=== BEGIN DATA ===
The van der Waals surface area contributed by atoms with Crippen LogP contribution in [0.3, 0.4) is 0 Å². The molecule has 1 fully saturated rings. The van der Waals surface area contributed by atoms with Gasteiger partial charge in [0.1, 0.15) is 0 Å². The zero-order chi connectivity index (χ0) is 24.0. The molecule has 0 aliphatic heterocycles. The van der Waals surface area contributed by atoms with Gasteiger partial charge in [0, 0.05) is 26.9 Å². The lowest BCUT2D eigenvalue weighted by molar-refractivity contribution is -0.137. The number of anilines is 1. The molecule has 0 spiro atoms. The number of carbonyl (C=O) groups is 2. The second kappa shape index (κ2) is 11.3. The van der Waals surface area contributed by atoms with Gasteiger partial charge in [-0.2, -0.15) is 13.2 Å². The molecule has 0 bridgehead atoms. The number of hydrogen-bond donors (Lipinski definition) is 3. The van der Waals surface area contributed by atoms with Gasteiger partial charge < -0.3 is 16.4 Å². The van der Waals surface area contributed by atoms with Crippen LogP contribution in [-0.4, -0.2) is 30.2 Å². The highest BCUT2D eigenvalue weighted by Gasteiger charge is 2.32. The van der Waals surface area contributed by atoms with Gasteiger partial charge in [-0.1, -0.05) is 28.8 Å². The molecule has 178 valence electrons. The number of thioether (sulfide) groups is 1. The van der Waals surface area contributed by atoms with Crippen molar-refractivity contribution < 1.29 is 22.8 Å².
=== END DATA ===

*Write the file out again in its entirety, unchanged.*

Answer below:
The van der Waals surface area contributed by atoms with Crippen LogP contribution in [0.3, 0.4) is 0 Å². The molecule has 1 fully saturated rings. The van der Waals surface area contributed by atoms with Gasteiger partial charge in [0.1, 0.15) is 0 Å². The zero-order chi connectivity index (χ0) is 24.0. The molecule has 0 aliphatic heterocycles. The van der Waals surface area contributed by atoms with Gasteiger partial charge in [0, 0.05) is 26.9 Å². The lowest BCUT2D eigenvalue weighted by molar-refractivity contribution is -0.137. The number of anilines is 1. The molecule has 0 spiro atoms. The number of carbonyl (C=O) groups is 2. The second kappa shape index (κ2) is 11.3. The van der Waals surface area contributed by atoms with Gasteiger partial charge in [-0.2, -0.15) is 13.2 Å². The molecule has 0 bridgehead atoms. The number of hydrogen-bond donors (Lipinski definition) is 3. The van der Waals surface area contributed by atoms with Gasteiger partial charge < -0.3 is 16.4 Å². The van der Waals surface area contributed by atoms with Crippen LogP contribution in [-0.4, -0.2) is 30.2 Å². The highest BCUT2D eigenvalue weighted by Gasteiger charge is 2.32. The van der Waals surface area contributed by atoms with Gasteiger partial charge in [-0.1, -0.05) is 28.8 Å². The molecule has 178 valence electrons. The number of thioether (sulfide) groups is 1. The van der Waals surface area contributed by atoms with Crippen molar-refractivity contribution < 1.29 is 22.8 Å².